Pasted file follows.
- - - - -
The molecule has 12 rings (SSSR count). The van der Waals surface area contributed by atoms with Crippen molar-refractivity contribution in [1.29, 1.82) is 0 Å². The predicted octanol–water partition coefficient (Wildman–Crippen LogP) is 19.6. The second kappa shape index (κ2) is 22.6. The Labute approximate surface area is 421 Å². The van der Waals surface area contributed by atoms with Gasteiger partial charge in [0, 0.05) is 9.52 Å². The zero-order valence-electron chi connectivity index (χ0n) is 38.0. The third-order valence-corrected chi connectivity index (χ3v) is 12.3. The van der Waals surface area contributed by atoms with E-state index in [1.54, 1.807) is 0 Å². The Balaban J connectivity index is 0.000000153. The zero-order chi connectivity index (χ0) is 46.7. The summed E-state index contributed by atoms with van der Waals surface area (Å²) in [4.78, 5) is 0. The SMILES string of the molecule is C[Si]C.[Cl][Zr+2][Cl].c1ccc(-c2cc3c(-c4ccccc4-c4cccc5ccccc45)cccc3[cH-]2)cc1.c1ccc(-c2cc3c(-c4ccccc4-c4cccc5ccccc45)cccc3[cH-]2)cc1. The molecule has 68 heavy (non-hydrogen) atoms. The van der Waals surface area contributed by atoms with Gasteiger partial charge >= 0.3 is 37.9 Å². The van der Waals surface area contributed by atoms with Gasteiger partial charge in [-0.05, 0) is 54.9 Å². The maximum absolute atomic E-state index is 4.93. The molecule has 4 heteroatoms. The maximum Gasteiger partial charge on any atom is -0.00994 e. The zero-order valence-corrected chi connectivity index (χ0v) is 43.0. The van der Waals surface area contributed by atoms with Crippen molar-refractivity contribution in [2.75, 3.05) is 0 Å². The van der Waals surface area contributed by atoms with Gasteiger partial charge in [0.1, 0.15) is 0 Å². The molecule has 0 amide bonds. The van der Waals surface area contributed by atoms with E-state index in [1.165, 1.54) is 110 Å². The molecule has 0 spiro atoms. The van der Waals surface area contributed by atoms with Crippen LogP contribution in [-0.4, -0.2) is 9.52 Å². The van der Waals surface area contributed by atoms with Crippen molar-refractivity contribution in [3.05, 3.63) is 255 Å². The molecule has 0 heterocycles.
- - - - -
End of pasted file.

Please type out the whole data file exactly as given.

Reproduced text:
The molecule has 12 rings (SSSR count). The van der Waals surface area contributed by atoms with Crippen molar-refractivity contribution in [1.29, 1.82) is 0 Å². The predicted octanol–water partition coefficient (Wildman–Crippen LogP) is 19.6. The second kappa shape index (κ2) is 22.6. The Labute approximate surface area is 421 Å². The van der Waals surface area contributed by atoms with Gasteiger partial charge in [0, 0.05) is 9.52 Å². The zero-order valence-electron chi connectivity index (χ0n) is 38.0. The third-order valence-corrected chi connectivity index (χ3v) is 12.3. The van der Waals surface area contributed by atoms with E-state index in [1.54, 1.807) is 0 Å². The Balaban J connectivity index is 0.000000153. The zero-order chi connectivity index (χ0) is 46.7. The summed E-state index contributed by atoms with van der Waals surface area (Å²) in [4.78, 5) is 0. The SMILES string of the molecule is C[Si]C.[Cl][Zr+2][Cl].c1ccc(-c2cc3c(-c4ccccc4-c4cccc5ccccc45)cccc3[cH-]2)cc1.c1ccc(-c2cc3c(-c4ccccc4-c4cccc5ccccc45)cccc3[cH-]2)cc1. The molecule has 68 heavy (non-hydrogen) atoms. The van der Waals surface area contributed by atoms with Gasteiger partial charge >= 0.3 is 37.9 Å². The van der Waals surface area contributed by atoms with Gasteiger partial charge in [-0.05, 0) is 54.9 Å². The maximum absolute atomic E-state index is 4.93. The molecule has 4 heteroatoms. The maximum Gasteiger partial charge on any atom is -0.00994 e. The zero-order valence-corrected chi connectivity index (χ0v) is 43.0. The van der Waals surface area contributed by atoms with Crippen molar-refractivity contribution in [2.75, 3.05) is 0 Å². The van der Waals surface area contributed by atoms with Gasteiger partial charge in [0.1, 0.15) is 0 Å². The molecule has 0 amide bonds. The van der Waals surface area contributed by atoms with E-state index in [1.165, 1.54) is 110 Å². The molecule has 0 spiro atoms. The van der Waals surface area contributed by atoms with Crippen LogP contribution in [-0.4, -0.2) is 9.52 Å². The van der Waals surface area contributed by atoms with Crippen molar-refractivity contribution in [3.05, 3.63) is 255 Å². The molecule has 0 heterocycles.